While people’s shopping preferences had been steadily shifting towards digital commerce over the past decade, it has now been accelerated manyfold due to the ongoing restriction on retail shopping. Consequently, the online marketplace has become highly competitive, and businesses are striving for more and more excellence to stay resilient. Here are some of the current eCommerce trends that may interest you. 

Growth of online shopping: Global retail eCommerce sales have grown by 27% during FY 2020. The Americas have seen the highest growth of around 35% while the middle-east has grown by 20%. Online grocery, pharma, and social eCommerce have seen a sharp upsurge.

Worldwide retail eCommerce sales are projected to grow from 2.3 trillion during 2017 to about 6.5 trillion USD by 2023.

One of the key factors that have facilitated the growth of eCommerce is the easy accessibility of the internet and mobile phones across most developing countries. For instance, the internet penetration in India stood at 45% in January 2021 and has grown by 8% (47 million) in the previous year. Over 53% of all internet purchases are through mobile devices.

Shopping preferences: Over 85% of millennials in the US shop online. Home delivery is the preferred option for most online customers. Half of the customers are buying products online that they have not purchased before. Half of the customers would pay more the have a better online shopping experience. 

Global trends: China is the world’s leader in eCommerce at approx USD 700 billion while the USA is the second-largest market at USD 350 billion. Ecommerce penetration in Singapore is over 80%. India’s eCommerce market is set to grow to USD 200 billion by 2026.

What can you sell through eCommerce?

The sales paradigm is changing rapidly and businesses are fearful of being left behind in the race to capture market share. Ecommerce has become a critical tool that will help sustain and grow your business in the next decade. Most businesses are scrambling to establish a digital presence.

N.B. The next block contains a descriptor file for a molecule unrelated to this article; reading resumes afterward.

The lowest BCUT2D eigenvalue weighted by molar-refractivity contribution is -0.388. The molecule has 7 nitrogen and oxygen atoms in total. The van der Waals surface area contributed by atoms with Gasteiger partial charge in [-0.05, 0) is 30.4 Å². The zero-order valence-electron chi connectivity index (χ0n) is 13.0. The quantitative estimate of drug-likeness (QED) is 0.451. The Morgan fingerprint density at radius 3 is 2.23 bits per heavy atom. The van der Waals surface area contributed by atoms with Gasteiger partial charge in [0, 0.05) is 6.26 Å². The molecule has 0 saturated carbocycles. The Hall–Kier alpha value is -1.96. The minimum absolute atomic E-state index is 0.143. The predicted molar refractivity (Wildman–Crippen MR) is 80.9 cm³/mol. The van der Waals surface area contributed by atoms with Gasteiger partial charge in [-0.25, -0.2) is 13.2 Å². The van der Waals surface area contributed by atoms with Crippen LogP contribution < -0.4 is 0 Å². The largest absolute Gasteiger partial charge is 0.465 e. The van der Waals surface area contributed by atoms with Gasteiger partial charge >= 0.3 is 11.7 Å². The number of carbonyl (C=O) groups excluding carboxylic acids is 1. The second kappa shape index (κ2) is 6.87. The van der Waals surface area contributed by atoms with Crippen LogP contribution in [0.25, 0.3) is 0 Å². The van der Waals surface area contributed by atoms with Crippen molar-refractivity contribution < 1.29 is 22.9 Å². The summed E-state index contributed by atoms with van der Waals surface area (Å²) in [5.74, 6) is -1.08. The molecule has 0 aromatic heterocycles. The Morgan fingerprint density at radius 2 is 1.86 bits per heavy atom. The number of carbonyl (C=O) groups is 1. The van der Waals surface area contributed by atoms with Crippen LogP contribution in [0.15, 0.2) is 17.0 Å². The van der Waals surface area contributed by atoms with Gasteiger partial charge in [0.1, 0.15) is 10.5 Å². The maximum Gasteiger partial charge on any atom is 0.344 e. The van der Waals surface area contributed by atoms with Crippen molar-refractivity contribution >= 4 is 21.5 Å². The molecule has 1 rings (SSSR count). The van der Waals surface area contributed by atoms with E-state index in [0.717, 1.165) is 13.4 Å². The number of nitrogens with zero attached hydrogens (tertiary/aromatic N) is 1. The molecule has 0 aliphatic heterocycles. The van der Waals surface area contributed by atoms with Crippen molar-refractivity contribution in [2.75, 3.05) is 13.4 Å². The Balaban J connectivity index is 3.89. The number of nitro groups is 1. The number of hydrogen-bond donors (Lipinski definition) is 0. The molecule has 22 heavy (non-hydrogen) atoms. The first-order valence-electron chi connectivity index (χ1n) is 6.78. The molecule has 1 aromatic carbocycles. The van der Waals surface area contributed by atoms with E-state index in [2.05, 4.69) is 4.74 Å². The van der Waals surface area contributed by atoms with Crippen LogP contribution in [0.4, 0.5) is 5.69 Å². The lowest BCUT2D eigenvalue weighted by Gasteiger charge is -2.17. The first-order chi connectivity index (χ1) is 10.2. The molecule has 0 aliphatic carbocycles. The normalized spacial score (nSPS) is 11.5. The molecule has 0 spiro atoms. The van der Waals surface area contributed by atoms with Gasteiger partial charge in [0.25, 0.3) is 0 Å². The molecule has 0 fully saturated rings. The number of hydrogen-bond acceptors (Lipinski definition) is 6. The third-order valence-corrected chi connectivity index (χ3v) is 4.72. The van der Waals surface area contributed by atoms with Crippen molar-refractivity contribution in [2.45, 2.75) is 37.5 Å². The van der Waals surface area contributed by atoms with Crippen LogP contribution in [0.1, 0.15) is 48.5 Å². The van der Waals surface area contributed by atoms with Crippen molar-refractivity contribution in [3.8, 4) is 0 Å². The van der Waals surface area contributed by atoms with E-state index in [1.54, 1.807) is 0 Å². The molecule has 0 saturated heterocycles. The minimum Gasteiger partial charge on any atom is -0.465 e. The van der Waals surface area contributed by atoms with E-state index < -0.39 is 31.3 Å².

The first step towards a successful eCommerce business is to have a sellable product or service. However, the success of an eCommerce portal requires careful planning and execution of the online strategy. We will review this in more detail in later parts of this series. 

The next step is the figure out the eCommerce model perfectly suits your needs. If you are a business owner that manufactures some commodity, you can directly reach out to your consumers by launching a D2C portal. If you are a distributor you can use a B2C portal and also take advantage of dropshipping, so you don’t have to manage an inventory. Individuals can sell digital content, or training service through a C2C portal. 

Some of the popular global eCommerce platforms

The past decade has seen a phenomenal rise in eCommerce platforms around the world. Some of the biggest global platforms including Alibaba, Amazon cater to the B2C space. 

We have seen business brands launch successful eCommerce channels to supplement their brick-and-mortar retail channels. Walmart has grown steadily in the D2C space. Some large D2C eCommerce portals like BigBasket do not even have retail outlets. 

eCommerce portals like Freelancers, Upwork, and ImageBazar have helped millions of individuals sell their services and products to larger businesses in the C2B space. 

Fivver, Quikr, Olx, or eBay play a vital role in the C2C space where customers can easily buy products or services from other individuals.

Advantages of an eCommerce portal to a business

Some of the big benefits of eCommerce for a business include lower cost of sales, greater reach, personalised attention to customers, and availability of customer data. We will look into the benefits and drawbacks of an eCommerce business in more detail in the next part.

Part II: Advantages of eCommerce for your business

At Pentechs, we create bespoke eCommerce solutions. If you are a startup or an enterprise looking to launch your eCommerce portal to grow your business, feel free to contact us. We can help.  We also automate business processes through our automation platform called FLOW. No coding is required.